Two thresholds per noise condition were measured simultaneously within each block. A block ended when the threshold estimates for each condition were based on at least 20 trials and had a 95% confidence interval of less than 0.3 log units. Prior to the experiment, we were uncertain whether the strength of masking produced by oriented masking noise depended on the response accuracy used to define threshold. Therefore, we measured thresholds using two criterion levels of response accuracy: for 16 subjects, threshold was defined as the RMS contrast needed to achieve 67% correct responses, and for the remaining 16 subjects threshold was defined as the RMS contrast needed to achieve 50% correct. In the following sections we refer to these two groups as the t67 and t50 groups.

2.5. Data Analysis

The two thresholds for each condition in each session were averaged to form a single dependent measure. In each block, orientation masking was defined as the threshold obtained with an orientation-filtered noise divided by the threshold in the unfiltered (i.e., white) noise condition. These masking ratios were log-transformed prior to analysis.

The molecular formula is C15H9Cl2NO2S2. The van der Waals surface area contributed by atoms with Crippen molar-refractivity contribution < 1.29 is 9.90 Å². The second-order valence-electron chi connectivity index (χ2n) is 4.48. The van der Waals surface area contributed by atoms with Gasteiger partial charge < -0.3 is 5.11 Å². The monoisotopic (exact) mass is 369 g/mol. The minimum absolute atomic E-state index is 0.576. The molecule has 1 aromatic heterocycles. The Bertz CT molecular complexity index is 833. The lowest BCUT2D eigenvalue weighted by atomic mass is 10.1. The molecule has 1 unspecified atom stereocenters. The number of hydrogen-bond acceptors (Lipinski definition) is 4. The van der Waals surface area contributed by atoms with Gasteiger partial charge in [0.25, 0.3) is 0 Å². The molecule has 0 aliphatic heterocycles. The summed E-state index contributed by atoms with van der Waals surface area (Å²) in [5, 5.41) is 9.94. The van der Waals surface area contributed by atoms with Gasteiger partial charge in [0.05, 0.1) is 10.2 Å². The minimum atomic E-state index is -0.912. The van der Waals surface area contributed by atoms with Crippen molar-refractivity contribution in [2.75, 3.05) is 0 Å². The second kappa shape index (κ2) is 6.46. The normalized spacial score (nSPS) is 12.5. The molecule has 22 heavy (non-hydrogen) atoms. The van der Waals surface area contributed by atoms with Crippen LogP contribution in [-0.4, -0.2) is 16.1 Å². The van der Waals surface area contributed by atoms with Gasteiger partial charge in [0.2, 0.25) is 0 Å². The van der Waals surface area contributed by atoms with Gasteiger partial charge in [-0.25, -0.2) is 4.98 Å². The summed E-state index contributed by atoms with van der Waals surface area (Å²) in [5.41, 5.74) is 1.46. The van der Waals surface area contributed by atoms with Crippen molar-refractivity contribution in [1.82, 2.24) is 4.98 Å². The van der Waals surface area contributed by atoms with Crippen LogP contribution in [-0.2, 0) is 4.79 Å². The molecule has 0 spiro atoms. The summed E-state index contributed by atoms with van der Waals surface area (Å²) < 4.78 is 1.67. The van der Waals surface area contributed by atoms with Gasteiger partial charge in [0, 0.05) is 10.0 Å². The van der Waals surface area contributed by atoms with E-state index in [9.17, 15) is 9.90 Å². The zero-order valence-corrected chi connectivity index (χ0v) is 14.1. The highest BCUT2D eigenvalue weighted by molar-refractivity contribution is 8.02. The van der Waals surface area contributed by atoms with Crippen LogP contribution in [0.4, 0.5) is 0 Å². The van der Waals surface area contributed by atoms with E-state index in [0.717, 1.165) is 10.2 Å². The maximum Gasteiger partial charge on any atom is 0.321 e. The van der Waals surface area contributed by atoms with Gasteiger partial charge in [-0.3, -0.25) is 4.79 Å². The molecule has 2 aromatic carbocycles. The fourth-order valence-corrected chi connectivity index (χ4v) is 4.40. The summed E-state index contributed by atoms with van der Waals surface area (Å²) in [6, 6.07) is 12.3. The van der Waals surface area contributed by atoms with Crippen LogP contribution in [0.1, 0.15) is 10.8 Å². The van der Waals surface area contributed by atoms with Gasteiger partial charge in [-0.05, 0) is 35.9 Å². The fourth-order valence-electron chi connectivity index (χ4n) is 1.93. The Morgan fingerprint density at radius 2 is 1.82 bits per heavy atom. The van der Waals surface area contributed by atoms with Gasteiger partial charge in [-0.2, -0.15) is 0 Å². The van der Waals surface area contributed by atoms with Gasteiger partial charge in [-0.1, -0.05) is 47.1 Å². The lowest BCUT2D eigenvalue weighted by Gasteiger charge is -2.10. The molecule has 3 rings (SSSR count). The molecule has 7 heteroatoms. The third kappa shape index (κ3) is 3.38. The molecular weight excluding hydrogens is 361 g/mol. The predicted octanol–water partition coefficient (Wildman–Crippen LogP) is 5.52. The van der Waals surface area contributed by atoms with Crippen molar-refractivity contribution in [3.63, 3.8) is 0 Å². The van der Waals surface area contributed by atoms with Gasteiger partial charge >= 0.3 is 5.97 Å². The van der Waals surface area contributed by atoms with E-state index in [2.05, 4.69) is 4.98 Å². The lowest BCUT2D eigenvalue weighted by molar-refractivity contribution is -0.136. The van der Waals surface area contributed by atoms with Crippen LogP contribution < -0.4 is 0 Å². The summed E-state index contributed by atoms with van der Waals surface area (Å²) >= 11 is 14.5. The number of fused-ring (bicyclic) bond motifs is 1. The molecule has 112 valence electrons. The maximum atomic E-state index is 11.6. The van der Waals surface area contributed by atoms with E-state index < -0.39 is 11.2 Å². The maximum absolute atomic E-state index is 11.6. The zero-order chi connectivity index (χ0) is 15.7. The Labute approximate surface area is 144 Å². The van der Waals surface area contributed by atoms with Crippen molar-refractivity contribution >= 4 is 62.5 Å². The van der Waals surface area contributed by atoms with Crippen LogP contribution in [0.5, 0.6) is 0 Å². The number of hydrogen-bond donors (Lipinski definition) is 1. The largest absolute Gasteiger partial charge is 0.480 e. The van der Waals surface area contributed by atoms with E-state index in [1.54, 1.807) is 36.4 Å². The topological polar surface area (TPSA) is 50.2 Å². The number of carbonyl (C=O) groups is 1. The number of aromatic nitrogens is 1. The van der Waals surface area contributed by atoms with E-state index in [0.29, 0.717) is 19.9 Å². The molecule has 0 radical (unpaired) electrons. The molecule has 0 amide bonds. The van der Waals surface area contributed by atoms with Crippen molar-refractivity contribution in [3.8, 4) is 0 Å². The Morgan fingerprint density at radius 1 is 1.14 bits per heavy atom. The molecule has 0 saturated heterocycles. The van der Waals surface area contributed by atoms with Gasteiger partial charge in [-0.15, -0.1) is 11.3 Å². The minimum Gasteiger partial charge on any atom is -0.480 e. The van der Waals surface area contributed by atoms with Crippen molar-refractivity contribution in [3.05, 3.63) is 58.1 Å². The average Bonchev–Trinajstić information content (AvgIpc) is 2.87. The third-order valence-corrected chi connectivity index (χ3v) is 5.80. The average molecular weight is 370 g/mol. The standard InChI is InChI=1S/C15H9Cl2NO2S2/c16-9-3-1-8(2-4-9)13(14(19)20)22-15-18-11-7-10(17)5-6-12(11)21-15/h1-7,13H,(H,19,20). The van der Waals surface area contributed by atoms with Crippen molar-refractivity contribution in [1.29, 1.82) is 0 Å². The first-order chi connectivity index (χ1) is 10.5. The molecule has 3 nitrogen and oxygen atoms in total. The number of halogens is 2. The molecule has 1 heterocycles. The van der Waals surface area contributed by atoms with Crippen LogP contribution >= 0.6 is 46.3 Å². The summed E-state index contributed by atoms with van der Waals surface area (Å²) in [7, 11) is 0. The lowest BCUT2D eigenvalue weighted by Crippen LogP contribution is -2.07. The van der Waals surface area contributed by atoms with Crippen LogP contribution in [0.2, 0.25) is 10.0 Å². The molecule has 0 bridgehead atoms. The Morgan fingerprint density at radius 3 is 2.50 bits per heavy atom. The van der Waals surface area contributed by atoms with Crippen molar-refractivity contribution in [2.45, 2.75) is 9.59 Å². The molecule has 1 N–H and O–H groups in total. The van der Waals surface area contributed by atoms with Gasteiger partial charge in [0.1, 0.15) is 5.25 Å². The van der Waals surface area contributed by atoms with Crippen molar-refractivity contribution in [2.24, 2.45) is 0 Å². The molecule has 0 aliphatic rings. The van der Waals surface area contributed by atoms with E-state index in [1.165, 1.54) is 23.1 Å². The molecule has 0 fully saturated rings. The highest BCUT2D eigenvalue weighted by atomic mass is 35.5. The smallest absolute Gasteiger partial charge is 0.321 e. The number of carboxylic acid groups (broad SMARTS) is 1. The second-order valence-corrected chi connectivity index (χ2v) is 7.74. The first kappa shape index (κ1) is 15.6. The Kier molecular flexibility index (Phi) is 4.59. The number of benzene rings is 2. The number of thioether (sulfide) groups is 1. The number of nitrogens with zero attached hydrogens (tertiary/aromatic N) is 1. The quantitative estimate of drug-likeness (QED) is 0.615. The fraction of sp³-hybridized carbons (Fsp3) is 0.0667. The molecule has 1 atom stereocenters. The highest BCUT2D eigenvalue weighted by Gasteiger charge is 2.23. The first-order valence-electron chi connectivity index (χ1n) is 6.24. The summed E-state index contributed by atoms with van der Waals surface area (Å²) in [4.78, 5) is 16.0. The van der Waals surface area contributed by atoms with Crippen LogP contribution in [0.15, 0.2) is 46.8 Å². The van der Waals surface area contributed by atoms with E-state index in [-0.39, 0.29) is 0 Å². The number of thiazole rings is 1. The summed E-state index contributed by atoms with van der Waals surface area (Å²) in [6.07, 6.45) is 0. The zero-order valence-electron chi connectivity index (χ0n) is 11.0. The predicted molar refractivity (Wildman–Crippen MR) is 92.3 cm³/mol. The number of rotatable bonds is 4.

2.6. Ideal Observer Analysis

The ideal observer is an optimal decision maker that achieves the best possible performance on a task given the available stimulus information (Bennett and Banks, 1987; Banks et al., 1991; Tjan et al., 1995). If information within a given orientation band is not relevant for the task, then the performance of the ideal observer should not vary when that orientation band is masked. On the other hand, if information in a given orientation band is critical for the task, then performance of the ideal observer should be impaired when that orientation band is masked.

For a task like ours that uses white noise, the ideal observer is a cross-correlator that measures the a posteriori probability of each stimulus identity given a particular noisy input (Tjan et al., 1995). If R is the noisy stimulus, σ2 is the variance of the noise, Tij is the jth view of the ith identity, and P(Tij) is the a priori probability of being shown Tij, then the ideal observer selects the identity i that maximizes the function.

jexp-12σ2R-Tij2PTij

where ||RTij||2 is defined as the Euclidian distance between the image and the template, and is equivalent to maximizing the cross correlation RTij between the stimulus and template when all the templates contain the same energy (Tjan et al., 1995).